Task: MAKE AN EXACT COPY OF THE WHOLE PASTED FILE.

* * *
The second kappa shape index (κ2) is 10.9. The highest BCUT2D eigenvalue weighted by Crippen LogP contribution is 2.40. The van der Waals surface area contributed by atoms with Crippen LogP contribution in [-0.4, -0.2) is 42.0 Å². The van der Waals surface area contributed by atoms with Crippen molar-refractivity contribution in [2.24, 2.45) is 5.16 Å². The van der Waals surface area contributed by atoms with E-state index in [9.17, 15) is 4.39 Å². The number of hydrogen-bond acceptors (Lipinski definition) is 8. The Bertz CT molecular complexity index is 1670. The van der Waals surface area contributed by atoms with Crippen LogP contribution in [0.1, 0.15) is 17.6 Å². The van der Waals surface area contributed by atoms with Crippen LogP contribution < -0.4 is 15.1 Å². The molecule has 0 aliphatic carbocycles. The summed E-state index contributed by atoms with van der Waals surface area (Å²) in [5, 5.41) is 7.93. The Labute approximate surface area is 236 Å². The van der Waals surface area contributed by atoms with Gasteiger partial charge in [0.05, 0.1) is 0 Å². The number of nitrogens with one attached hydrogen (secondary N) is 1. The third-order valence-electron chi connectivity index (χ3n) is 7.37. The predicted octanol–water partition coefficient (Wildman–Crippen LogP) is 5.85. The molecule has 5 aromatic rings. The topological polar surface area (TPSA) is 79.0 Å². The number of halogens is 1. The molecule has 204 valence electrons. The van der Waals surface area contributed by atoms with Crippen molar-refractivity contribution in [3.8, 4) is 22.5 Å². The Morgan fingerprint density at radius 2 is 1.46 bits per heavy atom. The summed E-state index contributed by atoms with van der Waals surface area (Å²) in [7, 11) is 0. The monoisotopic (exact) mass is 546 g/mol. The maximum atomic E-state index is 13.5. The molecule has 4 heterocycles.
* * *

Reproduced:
The second kappa shape index (κ2) is 10.9. The highest BCUT2D eigenvalue weighted by Crippen LogP contribution is 2.40. The van der Waals surface area contributed by atoms with Crippen LogP contribution in [-0.4, -0.2) is 42.0 Å². The van der Waals surface area contributed by atoms with Crippen molar-refractivity contribution in [2.24, 2.45) is 5.16 Å². The van der Waals surface area contributed by atoms with E-state index in [9.17, 15) is 4.39 Å². The number of hydrogen-bond acceptors (Lipinski definition) is 8. The Bertz CT molecular complexity index is 1670. The van der Waals surface area contributed by atoms with Crippen LogP contribution in [0.1, 0.15) is 17.6 Å². The van der Waals surface area contributed by atoms with Crippen LogP contribution < -0.4 is 15.1 Å². The molecule has 0 aliphatic carbocycles. The summed E-state index contributed by atoms with van der Waals surface area (Å²) in [5, 5.41) is 7.93. The Labute approximate surface area is 236 Å². The van der Waals surface area contributed by atoms with Gasteiger partial charge in [0.05, 0.1) is 0 Å². The number of nitrogens with one attached hydrogen (secondary N) is 1. The third-order valence-electron chi connectivity index (χ3n) is 7.37. The predicted octanol–water partition coefficient (Wildman–Crippen LogP) is 5.85. The molecule has 5 aromatic rings. The topological polar surface area (TPSA) is 79.0 Å². The number of halogens is 1. The molecule has 204 valence electrons. The van der Waals surface area contributed by atoms with Crippen molar-refractivity contribution in [3.8, 4) is 22.5 Å². The Morgan fingerprint density at radius 2 is 1.46 bits per heavy atom. The summed E-state index contributed by atoms with van der Waals surface area (Å²) in [7, 11) is 0. The monoisotopic (exact) mass is 546 g/mol. The maximum atomic E-state index is 13.5. The molecule has 4 heterocycles.